Meet the 93-year-old who grew up in Nazi Germany then became the ‘Human Google’ | Vice

We tiptoed around stacks of files on the Kray twins and Kardashians, in Edda Tasiemka’s massive personal archive of newspaper clippings.

We’re sitting in Edda Tasiemka’s living room, in the north London suburbs of Golders Green, surrounded by antique furniture and shelves of dusty red books. But this is no ordinary house. It’s filled with a sprawling collection of newspaper and magazine cuttings, on everything from the Kray twins and Spice Girls to Ryan Giggs. Edda’s archive has earned her the corny but fairly accurate nickname the “Human Google.”

Edda’s collection of old newspapers and magazine cuttings is one of the most complete on Earth. It is a growing, unfathomably organized archive, where journalists from around the world have turned (for a small fee) when they need help finding out about the past.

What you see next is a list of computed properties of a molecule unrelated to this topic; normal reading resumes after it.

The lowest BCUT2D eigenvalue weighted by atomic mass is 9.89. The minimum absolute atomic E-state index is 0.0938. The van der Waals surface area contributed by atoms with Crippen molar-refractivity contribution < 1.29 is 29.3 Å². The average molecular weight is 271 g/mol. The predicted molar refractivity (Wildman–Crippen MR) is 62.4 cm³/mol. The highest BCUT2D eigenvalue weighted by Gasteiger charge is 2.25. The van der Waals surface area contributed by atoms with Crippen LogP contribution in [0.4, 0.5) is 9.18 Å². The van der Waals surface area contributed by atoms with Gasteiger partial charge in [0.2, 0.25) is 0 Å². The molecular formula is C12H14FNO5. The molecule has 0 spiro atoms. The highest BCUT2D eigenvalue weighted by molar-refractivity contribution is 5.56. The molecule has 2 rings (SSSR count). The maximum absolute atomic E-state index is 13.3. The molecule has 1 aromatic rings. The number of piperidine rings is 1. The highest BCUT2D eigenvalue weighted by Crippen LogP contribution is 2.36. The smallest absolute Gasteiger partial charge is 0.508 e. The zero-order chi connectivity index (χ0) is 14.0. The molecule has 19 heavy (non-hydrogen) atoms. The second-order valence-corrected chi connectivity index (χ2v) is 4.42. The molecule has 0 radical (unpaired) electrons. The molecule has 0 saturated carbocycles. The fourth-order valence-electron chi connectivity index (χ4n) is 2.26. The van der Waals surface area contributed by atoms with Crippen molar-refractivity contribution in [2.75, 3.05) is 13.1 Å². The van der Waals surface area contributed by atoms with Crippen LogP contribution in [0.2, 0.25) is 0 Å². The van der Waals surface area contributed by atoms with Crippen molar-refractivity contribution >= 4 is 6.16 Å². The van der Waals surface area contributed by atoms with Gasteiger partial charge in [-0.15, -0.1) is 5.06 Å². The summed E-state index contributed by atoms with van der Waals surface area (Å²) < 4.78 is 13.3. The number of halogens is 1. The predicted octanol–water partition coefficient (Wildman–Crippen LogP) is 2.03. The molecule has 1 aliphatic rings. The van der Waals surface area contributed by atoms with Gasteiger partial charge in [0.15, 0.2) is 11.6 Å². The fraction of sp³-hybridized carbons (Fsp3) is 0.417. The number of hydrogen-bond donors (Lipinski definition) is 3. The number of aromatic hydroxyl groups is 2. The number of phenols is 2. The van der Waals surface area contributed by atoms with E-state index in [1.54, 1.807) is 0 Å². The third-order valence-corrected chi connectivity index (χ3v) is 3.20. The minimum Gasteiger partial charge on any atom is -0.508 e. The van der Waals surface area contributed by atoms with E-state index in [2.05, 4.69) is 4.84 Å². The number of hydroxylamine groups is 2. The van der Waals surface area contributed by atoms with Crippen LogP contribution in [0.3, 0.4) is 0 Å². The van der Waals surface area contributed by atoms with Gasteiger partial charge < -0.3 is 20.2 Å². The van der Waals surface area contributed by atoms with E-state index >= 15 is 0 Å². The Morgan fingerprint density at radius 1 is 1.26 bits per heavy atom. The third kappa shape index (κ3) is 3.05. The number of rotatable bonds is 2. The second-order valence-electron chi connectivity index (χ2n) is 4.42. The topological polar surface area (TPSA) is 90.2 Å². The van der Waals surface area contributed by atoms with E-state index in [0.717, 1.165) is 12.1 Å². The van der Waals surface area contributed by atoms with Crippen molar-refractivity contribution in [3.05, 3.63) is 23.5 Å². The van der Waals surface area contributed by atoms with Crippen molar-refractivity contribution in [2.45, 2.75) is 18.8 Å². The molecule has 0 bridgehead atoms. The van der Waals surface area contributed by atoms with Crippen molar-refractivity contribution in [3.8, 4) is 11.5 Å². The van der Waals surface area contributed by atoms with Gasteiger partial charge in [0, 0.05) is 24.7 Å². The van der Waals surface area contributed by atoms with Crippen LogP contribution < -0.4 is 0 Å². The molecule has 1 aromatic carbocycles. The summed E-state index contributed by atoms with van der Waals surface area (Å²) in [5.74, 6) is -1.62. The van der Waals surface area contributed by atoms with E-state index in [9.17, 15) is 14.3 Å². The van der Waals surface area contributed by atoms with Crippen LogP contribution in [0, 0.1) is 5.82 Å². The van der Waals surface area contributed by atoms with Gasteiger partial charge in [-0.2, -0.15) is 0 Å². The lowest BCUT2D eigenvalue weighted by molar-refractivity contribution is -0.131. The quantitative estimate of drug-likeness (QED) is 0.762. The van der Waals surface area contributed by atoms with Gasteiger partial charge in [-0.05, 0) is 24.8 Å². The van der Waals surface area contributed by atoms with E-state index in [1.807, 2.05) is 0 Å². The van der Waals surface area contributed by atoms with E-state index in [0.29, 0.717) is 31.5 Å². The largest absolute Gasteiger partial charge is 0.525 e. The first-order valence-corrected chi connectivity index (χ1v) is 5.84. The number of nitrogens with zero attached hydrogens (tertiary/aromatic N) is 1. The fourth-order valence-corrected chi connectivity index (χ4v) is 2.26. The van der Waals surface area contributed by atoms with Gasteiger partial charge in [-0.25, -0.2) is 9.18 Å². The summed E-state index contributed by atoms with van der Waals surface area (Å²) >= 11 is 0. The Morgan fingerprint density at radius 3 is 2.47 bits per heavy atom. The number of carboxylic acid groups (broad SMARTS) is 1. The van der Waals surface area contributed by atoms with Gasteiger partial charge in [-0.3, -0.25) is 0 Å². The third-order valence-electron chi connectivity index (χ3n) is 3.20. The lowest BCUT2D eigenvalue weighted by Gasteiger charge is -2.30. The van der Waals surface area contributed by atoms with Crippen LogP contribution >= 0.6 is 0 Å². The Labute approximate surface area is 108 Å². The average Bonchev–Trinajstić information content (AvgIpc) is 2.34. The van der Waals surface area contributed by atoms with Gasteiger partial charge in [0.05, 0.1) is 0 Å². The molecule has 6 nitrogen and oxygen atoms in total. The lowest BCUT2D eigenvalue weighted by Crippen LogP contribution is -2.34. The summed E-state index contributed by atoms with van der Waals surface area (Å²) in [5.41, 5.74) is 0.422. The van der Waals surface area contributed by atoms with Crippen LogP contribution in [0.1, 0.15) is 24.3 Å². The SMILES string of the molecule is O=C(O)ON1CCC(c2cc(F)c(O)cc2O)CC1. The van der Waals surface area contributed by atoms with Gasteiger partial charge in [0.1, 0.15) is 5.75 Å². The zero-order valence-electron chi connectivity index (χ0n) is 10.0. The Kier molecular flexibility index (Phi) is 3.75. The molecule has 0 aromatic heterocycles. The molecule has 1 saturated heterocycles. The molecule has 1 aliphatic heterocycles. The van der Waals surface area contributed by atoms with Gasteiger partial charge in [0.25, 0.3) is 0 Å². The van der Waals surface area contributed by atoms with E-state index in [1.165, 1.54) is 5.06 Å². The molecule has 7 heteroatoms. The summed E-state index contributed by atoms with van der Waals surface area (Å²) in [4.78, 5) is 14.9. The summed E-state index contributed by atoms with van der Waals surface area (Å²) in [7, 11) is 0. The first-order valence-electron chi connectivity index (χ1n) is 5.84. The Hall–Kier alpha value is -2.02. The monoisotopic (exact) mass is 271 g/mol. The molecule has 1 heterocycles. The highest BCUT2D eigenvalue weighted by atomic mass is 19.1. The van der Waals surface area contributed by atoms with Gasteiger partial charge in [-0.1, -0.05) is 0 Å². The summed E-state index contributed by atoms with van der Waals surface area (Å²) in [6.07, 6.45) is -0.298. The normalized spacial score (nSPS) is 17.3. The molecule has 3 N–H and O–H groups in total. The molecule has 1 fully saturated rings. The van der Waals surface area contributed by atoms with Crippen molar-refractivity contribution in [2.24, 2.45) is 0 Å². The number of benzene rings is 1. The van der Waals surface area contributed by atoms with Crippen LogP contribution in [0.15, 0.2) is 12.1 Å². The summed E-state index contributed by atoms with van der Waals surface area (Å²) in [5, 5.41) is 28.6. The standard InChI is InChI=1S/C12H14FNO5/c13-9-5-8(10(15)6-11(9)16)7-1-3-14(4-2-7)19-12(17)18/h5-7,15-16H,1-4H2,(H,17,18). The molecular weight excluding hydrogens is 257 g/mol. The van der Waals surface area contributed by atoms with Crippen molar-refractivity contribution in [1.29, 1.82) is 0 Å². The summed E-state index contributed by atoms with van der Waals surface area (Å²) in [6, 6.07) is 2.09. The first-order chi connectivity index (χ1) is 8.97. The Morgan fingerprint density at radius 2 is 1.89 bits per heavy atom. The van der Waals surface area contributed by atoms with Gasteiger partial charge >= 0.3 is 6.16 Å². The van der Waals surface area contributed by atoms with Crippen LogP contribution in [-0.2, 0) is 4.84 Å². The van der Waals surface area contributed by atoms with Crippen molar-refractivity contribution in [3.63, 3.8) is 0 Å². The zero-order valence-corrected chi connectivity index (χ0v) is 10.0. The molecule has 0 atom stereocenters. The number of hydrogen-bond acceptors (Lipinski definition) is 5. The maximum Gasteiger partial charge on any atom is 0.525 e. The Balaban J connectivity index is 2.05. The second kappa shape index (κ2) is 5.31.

Edda and her husband Hans started the collection in the 1950s in their three-story home, and she registered it in 1979 after Hans’ death. Manila files bulging with cuttings line every corridor, while stacks of yellowing newspapers teeter in piles. There are files everywhere: politics in the living room, medicine in the kitchen, sport in the bathroom, religion in the bedroom, three rooms of showbiz, and an attic crammed with crime and fashion.

Edda’s closed the archive to the public now, but the massive collection of files and papers lives on. We spoke to her about making sense of the archive’s chaos, people’s obsession with showbiz gossip, and what she’s going to do now that the internet has just about made her collection of clippings moot.

Read the full article here.

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